Q1 2016 Sees 93% of Phishing Emails Contain Ransomware

PhishMe’s Analysis of phishing campaigns, in first three months of 2016, shows an intensified 789% year-over-year spike in malware and phishing threats

Leesburg, (Va. USA) & London (UK) – June 04 2016-  PhishMe, a global provider of phishing-defense solutions for the enterprise, today revealed that its analysis of phishing email campaigns from the first three months of 2016 has seen a 6.3 million increase in raw numbers, due primarily to a ransomware upsurge against the last quarter of 2015. That is a staggering 789% jump.

Published today, PhishMe’s Q1 2016 Malware Review identified three key trends previously recorded throughout 2015, but have come to full fruition in the last few months:

  • Encryption Ransomware
  • Soft Targeting by Functional Area
  • Downloader/Ransomware: the one-two combination

“Thus far in 2016, we have recorded an unprecedented rise in encryption ransomware attacks, and we see no signs of this trend abating. Individuals, small- and medium-sized businesses, hospitals, and global enterprises are all faced with the reality that this is now one of the most favored cyber criminal enterprises,” explains Rohyt Belani, CEO and Co-Founder of PhishMe.

Rohyt continues, “Another 2015 trend that emerged into fuller fruition during the first quarter of 2016 is threat actors’ use of soft targeting in phishing. In contrast to both broad distribution and the careful targeting of one or two individuals via spear phishing emails, soft targeting focuses on a category of individuals based on their role within any organization anywhere in the world. Criminals target this subset with content relevant to their role. Such malicious emails are typically accompanied with Microsoft Office documents laden with malware or the ability to download the same.”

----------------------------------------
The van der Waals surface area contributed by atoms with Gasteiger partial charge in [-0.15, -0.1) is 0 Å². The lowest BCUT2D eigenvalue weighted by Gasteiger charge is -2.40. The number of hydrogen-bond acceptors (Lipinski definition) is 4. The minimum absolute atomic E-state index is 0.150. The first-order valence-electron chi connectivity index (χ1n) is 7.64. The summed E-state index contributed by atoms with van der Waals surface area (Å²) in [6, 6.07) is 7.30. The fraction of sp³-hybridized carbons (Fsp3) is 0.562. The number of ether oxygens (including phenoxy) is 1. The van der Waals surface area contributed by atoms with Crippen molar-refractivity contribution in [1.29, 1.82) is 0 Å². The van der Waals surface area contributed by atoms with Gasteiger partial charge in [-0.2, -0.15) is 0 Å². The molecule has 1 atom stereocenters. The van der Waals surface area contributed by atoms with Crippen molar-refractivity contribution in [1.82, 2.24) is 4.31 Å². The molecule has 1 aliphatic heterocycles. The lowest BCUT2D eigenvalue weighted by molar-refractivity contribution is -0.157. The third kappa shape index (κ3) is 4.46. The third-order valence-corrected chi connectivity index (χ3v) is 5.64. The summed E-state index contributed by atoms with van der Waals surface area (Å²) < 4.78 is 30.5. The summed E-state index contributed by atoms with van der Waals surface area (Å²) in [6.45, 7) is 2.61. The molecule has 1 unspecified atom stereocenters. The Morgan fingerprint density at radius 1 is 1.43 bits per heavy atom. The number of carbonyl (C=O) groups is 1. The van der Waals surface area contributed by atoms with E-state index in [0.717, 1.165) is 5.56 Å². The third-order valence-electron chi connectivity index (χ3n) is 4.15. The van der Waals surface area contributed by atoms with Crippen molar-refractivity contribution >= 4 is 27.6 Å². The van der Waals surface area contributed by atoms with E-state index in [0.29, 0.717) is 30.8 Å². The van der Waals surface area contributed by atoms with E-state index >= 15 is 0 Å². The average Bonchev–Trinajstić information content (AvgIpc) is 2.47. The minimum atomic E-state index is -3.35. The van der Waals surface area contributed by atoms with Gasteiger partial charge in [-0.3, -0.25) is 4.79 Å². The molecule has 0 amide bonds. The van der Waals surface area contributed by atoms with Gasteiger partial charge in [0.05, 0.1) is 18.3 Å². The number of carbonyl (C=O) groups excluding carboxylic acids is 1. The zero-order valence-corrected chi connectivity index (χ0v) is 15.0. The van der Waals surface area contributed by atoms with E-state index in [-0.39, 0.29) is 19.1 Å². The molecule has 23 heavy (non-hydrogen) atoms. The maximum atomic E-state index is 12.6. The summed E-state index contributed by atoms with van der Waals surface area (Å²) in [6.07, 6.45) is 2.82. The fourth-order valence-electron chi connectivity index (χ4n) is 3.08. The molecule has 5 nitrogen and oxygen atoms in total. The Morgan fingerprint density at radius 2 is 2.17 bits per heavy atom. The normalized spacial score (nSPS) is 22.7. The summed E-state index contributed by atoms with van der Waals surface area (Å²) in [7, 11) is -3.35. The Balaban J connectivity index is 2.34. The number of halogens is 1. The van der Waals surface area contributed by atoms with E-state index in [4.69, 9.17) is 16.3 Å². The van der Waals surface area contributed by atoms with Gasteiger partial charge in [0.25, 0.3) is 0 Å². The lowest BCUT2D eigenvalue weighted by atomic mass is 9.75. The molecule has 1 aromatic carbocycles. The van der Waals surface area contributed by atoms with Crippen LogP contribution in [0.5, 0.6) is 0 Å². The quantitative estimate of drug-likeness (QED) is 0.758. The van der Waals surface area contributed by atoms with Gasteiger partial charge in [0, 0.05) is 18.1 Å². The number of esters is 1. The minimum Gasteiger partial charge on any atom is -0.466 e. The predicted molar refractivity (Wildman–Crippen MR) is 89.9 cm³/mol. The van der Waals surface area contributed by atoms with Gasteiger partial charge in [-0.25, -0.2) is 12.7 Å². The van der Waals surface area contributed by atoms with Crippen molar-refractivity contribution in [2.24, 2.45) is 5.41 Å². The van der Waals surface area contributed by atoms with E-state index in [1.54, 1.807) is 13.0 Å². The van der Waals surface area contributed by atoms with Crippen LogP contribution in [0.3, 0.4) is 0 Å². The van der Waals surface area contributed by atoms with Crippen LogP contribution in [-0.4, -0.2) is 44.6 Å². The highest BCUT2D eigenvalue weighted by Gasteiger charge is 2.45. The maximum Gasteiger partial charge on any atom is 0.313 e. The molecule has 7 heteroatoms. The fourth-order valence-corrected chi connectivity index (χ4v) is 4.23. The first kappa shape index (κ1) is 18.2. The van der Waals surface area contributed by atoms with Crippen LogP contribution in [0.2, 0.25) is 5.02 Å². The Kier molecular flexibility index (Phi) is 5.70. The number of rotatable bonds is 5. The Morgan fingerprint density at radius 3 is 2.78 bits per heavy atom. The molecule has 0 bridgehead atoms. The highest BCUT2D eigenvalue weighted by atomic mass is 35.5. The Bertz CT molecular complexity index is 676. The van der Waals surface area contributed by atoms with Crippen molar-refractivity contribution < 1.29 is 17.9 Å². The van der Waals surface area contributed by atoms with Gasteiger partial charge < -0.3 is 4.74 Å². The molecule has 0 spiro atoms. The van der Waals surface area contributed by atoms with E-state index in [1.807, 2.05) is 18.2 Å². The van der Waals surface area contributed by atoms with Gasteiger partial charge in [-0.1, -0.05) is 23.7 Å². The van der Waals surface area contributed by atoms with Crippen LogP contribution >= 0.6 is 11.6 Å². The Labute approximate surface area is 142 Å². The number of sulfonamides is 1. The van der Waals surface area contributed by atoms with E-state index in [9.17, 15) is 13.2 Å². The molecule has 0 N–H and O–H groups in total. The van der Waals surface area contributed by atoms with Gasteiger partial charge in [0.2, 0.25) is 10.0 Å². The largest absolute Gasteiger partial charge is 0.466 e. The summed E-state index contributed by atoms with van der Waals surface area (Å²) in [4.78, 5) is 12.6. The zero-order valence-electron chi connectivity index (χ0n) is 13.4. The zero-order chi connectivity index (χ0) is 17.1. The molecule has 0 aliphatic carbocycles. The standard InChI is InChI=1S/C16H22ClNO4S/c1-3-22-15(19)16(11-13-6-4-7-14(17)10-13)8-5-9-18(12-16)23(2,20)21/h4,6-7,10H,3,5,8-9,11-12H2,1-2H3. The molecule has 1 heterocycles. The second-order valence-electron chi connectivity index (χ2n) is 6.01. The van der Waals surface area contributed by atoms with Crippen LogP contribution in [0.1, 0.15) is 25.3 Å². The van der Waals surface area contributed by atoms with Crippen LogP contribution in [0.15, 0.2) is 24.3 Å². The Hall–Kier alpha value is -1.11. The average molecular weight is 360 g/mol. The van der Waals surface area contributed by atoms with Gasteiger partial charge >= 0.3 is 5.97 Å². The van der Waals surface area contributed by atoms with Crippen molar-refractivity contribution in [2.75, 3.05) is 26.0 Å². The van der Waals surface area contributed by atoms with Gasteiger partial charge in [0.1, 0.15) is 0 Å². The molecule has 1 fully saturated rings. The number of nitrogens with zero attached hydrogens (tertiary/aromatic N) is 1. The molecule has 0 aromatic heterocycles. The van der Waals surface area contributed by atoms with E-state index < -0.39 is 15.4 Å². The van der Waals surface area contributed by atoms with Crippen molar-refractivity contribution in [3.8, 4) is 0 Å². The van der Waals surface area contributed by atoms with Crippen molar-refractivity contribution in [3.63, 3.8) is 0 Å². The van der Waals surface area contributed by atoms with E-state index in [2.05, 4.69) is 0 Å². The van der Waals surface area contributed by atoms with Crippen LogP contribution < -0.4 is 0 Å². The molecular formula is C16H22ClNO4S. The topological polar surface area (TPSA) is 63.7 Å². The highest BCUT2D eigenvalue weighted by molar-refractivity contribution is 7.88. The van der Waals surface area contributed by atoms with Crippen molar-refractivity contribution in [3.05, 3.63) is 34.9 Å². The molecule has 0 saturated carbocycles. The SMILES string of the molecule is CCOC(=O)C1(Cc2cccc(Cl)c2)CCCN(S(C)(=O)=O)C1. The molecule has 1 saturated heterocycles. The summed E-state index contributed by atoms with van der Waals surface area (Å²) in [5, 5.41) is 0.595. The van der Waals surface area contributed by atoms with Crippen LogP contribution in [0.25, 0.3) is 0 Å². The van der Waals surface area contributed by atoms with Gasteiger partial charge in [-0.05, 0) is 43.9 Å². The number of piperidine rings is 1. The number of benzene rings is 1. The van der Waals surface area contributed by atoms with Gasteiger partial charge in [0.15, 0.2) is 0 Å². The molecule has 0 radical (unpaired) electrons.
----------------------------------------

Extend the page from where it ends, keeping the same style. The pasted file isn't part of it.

Towards the end of 2015, PhishMe’s Research team hinted toward the growing prevalence of JavaScript downloader applications as a malware delivery mechanism. During the first three months of 2016, most notably through its prolific use by the distributors of Locky, this prediction did indeed materialize as expected. Rohyt confirms, “During the first quarter, JavaScript applications even surpassed Office documents with macro scripts to become the most common malicious file type accompanying phishing emails. JSDropper applications were present in nearly one third of all phishing email analyses performed by PhishMe.”

Whether threat actors execute encryption ransomware attacks via phishing messages, deliver personalized messages to a functional area of an organization, combine Dridex or Locky with JSDropper or Office documents with macros for delivery, the impact on the victimized organization is significant as they have to expend scarce incident response resources on the clean up effort, manage a potential public relations nightmare, and in some cases even cave in to hacker demands of paying the ransom being demanded.

Rohyt concludes, “As the frequency and magnitude of such phishing attacks increase, the importance of empowering humans to avoid and report them, and giving incident response teams the ability to rapidly react to such reports has never been more acute.”

To download a full copy of the Q1 2016 Malware Review, click here.

 

About PhishMe

PhishMe is the leading provider of human-focused phishing defense solutions for organizations concerned about their susceptibility to today’s top attack vector — spear phishing. PhishMe’s intelligence-driven platform turns employees into an active line of defense by enabling them to identify, report, and mitigate spear phishing, malware, and drive-by threats. Our open approach ensures that PhishMe integrates easily into the security technology stack, demonstrating measurable results to help inform an organization’s security decision making process. PhishMe’s customers include the defense industrial base, energy, financial services, healthcare, and manufacturing industries, as well as other Global 1000 entities that understand changing user security behavior will improve security, aid incident response, and reduce the risk of compromise.

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2016 Q1 Malware Review – Available Now

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